Example. The best for McDonald’s is speed of service, and delivery of a consistent product. But, for In-n-Out Burger, it’s about fresh, high quality food. Further, In-n-Out Burger provides employees a team-oriented workplace where goal setting and communication are practiced. And, for the community, the burger chain seeks to strengthen and make safer the places in which it operates. And all you thought they did was make burgers!
This is contemporary marketing. It recognizes that people expect more than what is shoved out through the drive-up window in record time. McDonalds has significantly greater revenue than In-n-Out, yet would we call McDonald’s the best? They may be #1 in sales, but not in your heart.
Marketing is about creating competitive advantage; and that is accomplished by doing what your organization does better than anybody, and then putting that proposition in front of people who value what you do. To be effective, the value statement must resonate with multiple constituencies, because today consumers make their choices based on not just what you do, but how you do it.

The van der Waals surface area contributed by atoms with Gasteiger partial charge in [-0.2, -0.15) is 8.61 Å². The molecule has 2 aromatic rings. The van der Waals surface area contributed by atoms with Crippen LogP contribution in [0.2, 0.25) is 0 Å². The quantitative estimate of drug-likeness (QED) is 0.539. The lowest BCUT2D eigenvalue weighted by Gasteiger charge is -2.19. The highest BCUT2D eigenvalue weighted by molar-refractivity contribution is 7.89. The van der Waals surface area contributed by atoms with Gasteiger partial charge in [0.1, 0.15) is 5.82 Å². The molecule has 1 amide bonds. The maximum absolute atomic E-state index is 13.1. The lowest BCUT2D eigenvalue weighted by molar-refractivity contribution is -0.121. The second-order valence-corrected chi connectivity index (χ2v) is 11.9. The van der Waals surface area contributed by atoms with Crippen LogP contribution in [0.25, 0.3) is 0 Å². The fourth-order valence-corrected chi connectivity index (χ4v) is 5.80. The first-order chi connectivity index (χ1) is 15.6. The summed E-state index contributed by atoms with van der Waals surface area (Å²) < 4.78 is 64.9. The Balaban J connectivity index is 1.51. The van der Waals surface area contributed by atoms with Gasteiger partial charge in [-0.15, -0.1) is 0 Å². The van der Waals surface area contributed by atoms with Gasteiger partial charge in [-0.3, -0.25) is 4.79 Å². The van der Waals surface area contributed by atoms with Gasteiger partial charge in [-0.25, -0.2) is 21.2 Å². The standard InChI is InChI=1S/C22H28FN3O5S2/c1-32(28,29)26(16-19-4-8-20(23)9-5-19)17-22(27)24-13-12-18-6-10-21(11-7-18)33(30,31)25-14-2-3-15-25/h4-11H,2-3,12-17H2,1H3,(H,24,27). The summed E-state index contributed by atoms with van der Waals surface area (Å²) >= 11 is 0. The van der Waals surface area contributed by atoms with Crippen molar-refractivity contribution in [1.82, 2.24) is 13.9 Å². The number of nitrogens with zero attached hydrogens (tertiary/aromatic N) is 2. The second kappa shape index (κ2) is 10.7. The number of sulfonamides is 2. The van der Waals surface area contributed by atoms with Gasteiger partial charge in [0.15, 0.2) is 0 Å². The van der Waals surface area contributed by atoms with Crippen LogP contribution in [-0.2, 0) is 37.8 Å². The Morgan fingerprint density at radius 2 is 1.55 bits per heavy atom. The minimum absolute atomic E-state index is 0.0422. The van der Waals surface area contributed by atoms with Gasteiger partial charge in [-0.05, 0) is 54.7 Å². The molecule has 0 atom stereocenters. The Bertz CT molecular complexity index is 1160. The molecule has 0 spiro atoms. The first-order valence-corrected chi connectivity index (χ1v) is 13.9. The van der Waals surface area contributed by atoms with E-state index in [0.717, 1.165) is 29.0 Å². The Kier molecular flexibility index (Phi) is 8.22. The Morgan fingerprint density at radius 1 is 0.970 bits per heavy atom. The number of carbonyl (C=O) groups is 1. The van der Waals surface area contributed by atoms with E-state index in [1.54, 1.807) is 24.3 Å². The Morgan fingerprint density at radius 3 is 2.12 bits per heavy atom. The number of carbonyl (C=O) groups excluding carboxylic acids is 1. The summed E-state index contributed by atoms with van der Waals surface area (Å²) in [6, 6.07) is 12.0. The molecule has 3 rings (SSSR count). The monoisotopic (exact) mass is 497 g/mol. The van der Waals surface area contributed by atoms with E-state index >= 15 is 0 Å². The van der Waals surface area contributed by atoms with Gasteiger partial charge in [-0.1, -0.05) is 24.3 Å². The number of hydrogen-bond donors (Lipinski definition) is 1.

What follows is a brief framework for competing in a highly charged and volatile environment where introducing a disciplined process aimed at creating, capturing, and sustaining value at your college or university will deliver meaningful purpose and demonstrable competitive advantage for decades to come.
First, let’s look at why we need to take a fresh look.